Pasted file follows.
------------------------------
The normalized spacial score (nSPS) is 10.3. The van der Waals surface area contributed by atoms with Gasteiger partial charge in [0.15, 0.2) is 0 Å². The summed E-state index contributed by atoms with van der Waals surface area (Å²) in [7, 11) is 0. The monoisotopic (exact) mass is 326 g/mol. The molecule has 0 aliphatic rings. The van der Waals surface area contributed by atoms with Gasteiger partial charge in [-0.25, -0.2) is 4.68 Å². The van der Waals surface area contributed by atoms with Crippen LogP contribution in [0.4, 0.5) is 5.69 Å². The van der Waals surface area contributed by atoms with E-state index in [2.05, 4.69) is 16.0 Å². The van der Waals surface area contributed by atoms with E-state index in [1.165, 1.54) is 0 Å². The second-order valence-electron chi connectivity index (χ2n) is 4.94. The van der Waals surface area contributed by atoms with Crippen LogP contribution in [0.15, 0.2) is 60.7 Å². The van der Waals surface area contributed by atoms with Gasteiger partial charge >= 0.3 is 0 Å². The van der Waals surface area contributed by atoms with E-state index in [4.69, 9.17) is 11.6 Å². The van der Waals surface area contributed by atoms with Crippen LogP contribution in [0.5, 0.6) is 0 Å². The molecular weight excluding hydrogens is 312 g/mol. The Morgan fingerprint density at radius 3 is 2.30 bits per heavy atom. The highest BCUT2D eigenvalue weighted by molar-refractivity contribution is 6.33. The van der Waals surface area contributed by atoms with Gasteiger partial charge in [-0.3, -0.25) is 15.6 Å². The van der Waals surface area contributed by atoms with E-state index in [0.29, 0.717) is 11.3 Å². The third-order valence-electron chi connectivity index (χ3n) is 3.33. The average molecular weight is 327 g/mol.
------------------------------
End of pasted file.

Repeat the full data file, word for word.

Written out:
The normalized spacial score (nSPS) is 10.3. The van der Waals surface area contributed by atoms with Gasteiger partial charge in [0.15, 0.2) is 0 Å². The summed E-state index contributed by atoms with van der Waals surface area (Å²) in [7, 11) is 0. The monoisotopic (exact) mass is 326 g/mol. The molecule has 0 aliphatic rings. The van der Waals surface area contributed by atoms with Gasteiger partial charge in [-0.25, -0.2) is 4.68 Å². The van der Waals surface area contributed by atoms with Crippen LogP contribution in [0.4, 0.5) is 5.69 Å². The van der Waals surface area contributed by atoms with E-state index in [2.05, 4.69) is 16.0 Å². The van der Waals surface area contributed by atoms with E-state index in [1.165, 1.54) is 0 Å². The second-order valence-electron chi connectivity index (χ2n) is 4.94. The van der Waals surface area contributed by atoms with Crippen LogP contribution in [0.15, 0.2) is 60.7 Å². The van der Waals surface area contributed by atoms with Gasteiger partial charge >= 0.3 is 0 Å². The van der Waals surface area contributed by atoms with E-state index in [4.69, 9.17) is 11.6 Å². The van der Waals surface area contributed by atoms with Crippen LogP contribution in [0.5, 0.6) is 0 Å². The molecular weight excluding hydrogens is 312 g/mol. The Morgan fingerprint density at radius 3 is 2.30 bits per heavy atom. The highest BCUT2D eigenvalue weighted by molar-refractivity contribution is 6.33. The van der Waals surface area contributed by atoms with Gasteiger partial charge in [-0.3, -0.25) is 15.6 Å². The van der Waals surface area contributed by atoms with E-state index in [0.29, 0.717) is 11.3 Å². The third-order valence-electron chi connectivity index (χ3n) is 3.33. The average molecular weight is 327 g/mol.